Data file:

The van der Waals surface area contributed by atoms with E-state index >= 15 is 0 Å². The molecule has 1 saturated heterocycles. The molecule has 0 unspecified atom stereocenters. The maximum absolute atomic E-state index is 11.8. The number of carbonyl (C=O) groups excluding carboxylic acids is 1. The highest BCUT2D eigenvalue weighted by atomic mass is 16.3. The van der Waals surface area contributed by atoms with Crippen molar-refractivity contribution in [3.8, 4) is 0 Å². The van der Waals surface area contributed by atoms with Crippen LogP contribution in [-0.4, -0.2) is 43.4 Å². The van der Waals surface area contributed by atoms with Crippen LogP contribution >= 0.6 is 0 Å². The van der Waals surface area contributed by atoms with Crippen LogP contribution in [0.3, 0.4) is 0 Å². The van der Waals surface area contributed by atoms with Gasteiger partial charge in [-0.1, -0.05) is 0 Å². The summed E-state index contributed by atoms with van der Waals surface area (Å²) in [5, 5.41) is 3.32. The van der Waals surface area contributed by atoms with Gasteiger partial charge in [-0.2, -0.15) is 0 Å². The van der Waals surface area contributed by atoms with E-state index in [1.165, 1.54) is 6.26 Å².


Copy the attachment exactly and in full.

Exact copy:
The van der Waals surface area contributed by atoms with E-state index >= 15 is 0 Å². The molecule has 1 saturated heterocycles. The molecule has 0 unspecified atom stereocenters. The maximum absolute atomic E-state index is 11.8. The number of carbonyl (C=O) groups excluding carboxylic acids is 1. The highest BCUT2D eigenvalue weighted by atomic mass is 16.3. The van der Waals surface area contributed by atoms with Crippen molar-refractivity contribution in [3.8, 4) is 0 Å². The van der Waals surface area contributed by atoms with Crippen LogP contribution in [-0.4, -0.2) is 43.4 Å². The van der Waals surface area contributed by atoms with Crippen LogP contribution >= 0.6 is 0 Å². The van der Waals surface area contributed by atoms with Crippen LogP contribution in [0.3, 0.4) is 0 Å². The van der Waals surface area contributed by atoms with Gasteiger partial charge in [-0.1, -0.05) is 0 Å². The summed E-state index contributed by atoms with van der Waals surface area (Å²) in [5, 5.41) is 3.32. The van der Waals surface area contributed by atoms with Gasteiger partial charge in [-0.2, -0.15) is 0 Å². The van der Waals surface area contributed by atoms with E-state index in [1.165, 1.54) is 6.26 Å².